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Workshops & Conventions


The research plans and projects of the Vienna Wiesenthal Institute for Holocaust Studies (VWI) require continuous discussion and in-depth academic consideration and fine-tuning.


The VWI workshops provide a forum for the in-depth discussion of the core research areas of the institute. These are determined by the International Academic Advisory Board in its position paper and in its recommendations, while the VWI also independently elaborates, formulates, and executes themes, ideas, and concepts. Externals experts are also frequently involved in the conceptualisation of workshops, with their academic institutions then moreover serving as partner organisations in the concrete event.


The format employed since 2011 – the date of the first VWI workshop – of employing a range of presentations partly solicited through a Call for Papers and partly through invitations extended to renowned experts for individual panels or as keynotes has proven most productive.


Beyond this, the VWI also involves itself financially or in content and organisation with various conferences which correlate with the profile of the institute.



Transnational meets Local: Making Holocaust Research Projects and Infrastructures Sustainable by Using Digital Archives, Electronic Repositories, and Internet Platforms on Local and Regional Levels

from Monday, 19. November 2018 -  09:00
to Tuesday, 20. November 2018 - 15:30

Vienna Wiesenthal Institute for Holocaust Studies, 1010 Vienna, Rabensteig 3, Research Lounge


EHRI LogoThe workshop “Transnational Meets Local” is being organised within the framework of the European Holocaust Research Infra­structure (EHRI) project, supported by the European Commission. Inaugurated in 2010, EHRI, the  first project of its kind, aims to sup­port the Holocaust research community by building a digital infrastructure and providing online access to information about dispersed sources relating to the Holocaust through its online portal.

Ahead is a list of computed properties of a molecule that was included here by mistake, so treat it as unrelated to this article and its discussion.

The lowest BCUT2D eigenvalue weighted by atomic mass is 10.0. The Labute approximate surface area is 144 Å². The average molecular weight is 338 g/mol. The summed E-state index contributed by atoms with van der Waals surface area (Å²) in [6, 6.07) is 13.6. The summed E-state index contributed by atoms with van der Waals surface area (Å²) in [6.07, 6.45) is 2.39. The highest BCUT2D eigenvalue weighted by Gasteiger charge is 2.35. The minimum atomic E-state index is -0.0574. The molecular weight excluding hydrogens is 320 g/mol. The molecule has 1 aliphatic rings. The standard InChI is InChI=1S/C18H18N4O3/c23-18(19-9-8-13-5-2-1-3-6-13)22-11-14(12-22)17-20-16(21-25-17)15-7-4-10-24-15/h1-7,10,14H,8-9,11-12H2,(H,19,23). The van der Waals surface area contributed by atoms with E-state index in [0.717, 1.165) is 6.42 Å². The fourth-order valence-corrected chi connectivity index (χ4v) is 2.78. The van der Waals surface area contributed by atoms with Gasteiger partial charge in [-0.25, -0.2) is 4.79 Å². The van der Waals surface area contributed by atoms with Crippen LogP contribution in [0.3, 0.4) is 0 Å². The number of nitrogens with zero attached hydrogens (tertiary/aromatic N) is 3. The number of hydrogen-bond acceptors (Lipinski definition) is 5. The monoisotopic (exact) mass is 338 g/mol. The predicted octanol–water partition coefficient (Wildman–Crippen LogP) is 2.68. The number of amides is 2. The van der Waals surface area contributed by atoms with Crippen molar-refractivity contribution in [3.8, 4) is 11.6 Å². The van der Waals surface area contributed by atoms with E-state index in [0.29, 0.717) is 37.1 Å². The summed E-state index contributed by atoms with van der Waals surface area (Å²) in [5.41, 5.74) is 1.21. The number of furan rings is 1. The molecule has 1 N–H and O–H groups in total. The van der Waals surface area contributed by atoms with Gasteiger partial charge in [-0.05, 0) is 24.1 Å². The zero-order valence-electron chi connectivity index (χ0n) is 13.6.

The two­day workshop invites stakehold­ers who maintain digital platforms, reposito­ries, and databases, or have developed inter­net­based curricula, exhibitions, and presen­tations on specific research projects and/or case­studies in Holocaust Studies. Focussing on current questions of digital archival collec­tions in Central Europe, the aim of the work­shop will be to discuss and develop policies and procedures on organisational and legal levels concerning the transnationalisation of Holocaust research networks and archives. The workshop is directed at a wider public, bringing local approaches and regional as­pects of current usages of Holocaust-­related sources to the fore. The linkage of these local approaches to other projects from Central Europe will enable the creation of a network of and for these initiatives, transcending the ethnic, linguistic, and/or national borders which until now have represented an obstacle in opening spaces for innovative approaches.

EHRI WS Cover 


19 November 2018

9:00 Transnationalisation of Holocaust Sources